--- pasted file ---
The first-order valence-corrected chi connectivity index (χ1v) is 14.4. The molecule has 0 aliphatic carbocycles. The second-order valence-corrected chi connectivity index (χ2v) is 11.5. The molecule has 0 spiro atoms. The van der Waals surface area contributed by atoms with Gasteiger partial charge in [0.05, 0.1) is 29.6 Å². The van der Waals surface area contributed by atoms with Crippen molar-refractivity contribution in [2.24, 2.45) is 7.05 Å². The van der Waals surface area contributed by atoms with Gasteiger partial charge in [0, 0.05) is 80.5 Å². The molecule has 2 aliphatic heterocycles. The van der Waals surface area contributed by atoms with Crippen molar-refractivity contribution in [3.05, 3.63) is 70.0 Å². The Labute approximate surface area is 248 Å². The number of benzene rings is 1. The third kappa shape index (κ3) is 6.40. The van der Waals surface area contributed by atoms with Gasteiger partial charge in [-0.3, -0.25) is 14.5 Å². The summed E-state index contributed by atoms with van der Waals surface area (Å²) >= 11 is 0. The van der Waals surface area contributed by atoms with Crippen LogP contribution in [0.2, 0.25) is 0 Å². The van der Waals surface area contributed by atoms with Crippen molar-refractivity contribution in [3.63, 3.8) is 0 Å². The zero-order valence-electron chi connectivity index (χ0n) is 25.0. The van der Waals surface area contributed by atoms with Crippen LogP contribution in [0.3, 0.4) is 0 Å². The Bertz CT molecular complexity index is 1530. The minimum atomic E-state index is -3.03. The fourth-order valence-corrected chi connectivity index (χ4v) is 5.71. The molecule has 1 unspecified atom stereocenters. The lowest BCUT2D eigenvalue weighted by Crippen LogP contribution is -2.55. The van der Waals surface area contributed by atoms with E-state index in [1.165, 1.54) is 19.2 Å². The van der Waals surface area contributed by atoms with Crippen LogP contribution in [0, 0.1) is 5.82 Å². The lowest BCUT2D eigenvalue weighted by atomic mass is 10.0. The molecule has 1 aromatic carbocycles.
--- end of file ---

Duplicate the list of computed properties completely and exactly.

The first-order valence-corrected chi connectivity index (χ1v) is 14.4. The molecule has 0 aliphatic carbocycles. The second-order valence-corrected chi connectivity index (χ2v) is 11.5. The molecule has 0 spiro atoms. The van der Waals surface area contributed by atoms with Gasteiger partial charge in [0.05, 0.1) is 29.6 Å². The van der Waals surface area contributed by atoms with Crippen molar-refractivity contribution in [2.24, 2.45) is 7.05 Å². The van der Waals surface area contributed by atoms with Gasteiger partial charge in [0, 0.05) is 80.5 Å². The molecule has 2 aliphatic heterocycles. The van der Waals surface area contributed by atoms with Crippen molar-refractivity contribution in [3.05, 3.63) is 70.0 Å². The Labute approximate surface area is 248 Å². The number of benzene rings is 1. The third kappa shape index (κ3) is 6.40. The van der Waals surface area contributed by atoms with Gasteiger partial charge in [-0.3, -0.25) is 14.5 Å². The summed E-state index contributed by atoms with van der Waals surface area (Å²) >= 11 is 0. The van der Waals surface area contributed by atoms with Crippen LogP contribution in [0.2, 0.25) is 0 Å². The van der Waals surface area contributed by atoms with Crippen molar-refractivity contribution in [3.63, 3.8) is 0 Å². The zero-order valence-electron chi connectivity index (χ0n) is 25.0. The van der Waals surface area contributed by atoms with Crippen LogP contribution in [0.3, 0.4) is 0 Å². The Bertz CT molecular complexity index is 1530. The minimum atomic E-state index is -3.03. The fourth-order valence-corrected chi connectivity index (χ4v) is 5.71. The molecule has 1 unspecified atom stereocenters. The lowest BCUT2D eigenvalue weighted by Crippen LogP contribution is -2.55. The van der Waals surface area contributed by atoms with E-state index in [1.165, 1.54) is 19.2 Å². The van der Waals surface area contributed by atoms with Crippen LogP contribution in [0, 0.1) is 5.82 Å². The lowest BCUT2D eigenvalue weighted by atomic mass is 10.0. The molecule has 1 aromatic carbocycles.